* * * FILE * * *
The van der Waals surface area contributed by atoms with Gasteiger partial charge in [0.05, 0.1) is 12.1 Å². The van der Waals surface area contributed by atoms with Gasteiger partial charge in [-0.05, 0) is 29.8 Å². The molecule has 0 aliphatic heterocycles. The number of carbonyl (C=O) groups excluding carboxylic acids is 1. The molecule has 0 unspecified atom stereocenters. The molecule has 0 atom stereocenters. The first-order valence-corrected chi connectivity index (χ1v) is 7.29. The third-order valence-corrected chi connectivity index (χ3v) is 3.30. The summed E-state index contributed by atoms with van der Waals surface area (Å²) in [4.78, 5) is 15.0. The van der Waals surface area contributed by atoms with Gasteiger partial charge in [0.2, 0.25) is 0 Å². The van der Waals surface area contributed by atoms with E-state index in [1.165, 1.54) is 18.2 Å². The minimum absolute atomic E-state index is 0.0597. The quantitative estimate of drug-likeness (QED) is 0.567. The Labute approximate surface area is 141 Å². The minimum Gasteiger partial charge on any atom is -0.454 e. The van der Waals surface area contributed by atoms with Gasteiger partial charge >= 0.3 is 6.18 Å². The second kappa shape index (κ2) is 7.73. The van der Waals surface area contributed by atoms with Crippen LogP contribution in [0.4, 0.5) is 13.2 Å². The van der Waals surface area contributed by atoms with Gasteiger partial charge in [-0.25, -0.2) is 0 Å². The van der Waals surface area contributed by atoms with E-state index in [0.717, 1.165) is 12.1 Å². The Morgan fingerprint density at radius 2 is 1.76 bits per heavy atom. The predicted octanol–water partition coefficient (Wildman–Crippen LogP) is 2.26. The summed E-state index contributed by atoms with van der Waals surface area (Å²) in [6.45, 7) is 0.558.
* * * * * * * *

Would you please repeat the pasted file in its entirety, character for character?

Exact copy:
The van der Waals surface area contributed by atoms with Gasteiger partial charge in [0.05, 0.1) is 12.1 Å². The van der Waals surface area contributed by atoms with Gasteiger partial charge in [-0.05, 0) is 29.8 Å². The molecule has 0 aliphatic heterocycles. The number of carbonyl (C=O) groups excluding carboxylic acids is 1. The molecule has 0 unspecified atom stereocenters. The molecule has 0 atom stereocenters. The first-order valence-corrected chi connectivity index (χ1v) is 7.29. The third-order valence-corrected chi connectivity index (χ3v) is 3.30. The summed E-state index contributed by atoms with van der Waals surface area (Å²) in [4.78, 5) is 15.0. The van der Waals surface area contributed by atoms with Gasteiger partial charge in [0.2, 0.25) is 0 Å². The van der Waals surface area contributed by atoms with E-state index in [1.165, 1.54) is 18.2 Å². The minimum absolute atomic E-state index is 0.0597. The quantitative estimate of drug-likeness (QED) is 0.567. The Labute approximate surface area is 141 Å². The minimum Gasteiger partial charge on any atom is -0.454 e. The van der Waals surface area contributed by atoms with Gasteiger partial charge >= 0.3 is 6.18 Å². The second kappa shape index (κ2) is 7.73. The van der Waals surface area contributed by atoms with Crippen LogP contribution in [0.4, 0.5) is 13.2 Å². The van der Waals surface area contributed by atoms with Gasteiger partial charge in [-0.25, -0.2) is 0 Å². The van der Waals surface area contributed by atoms with E-state index in [0.717, 1.165) is 12.1 Å². The Morgan fingerprint density at radius 2 is 1.76 bits per heavy atom. The predicted octanol–water partition coefficient (Wildman–Crippen LogP) is 2.26. The summed E-state index contributed by atoms with van der Waals surface area (Å²) in [6.45, 7) is 0.558.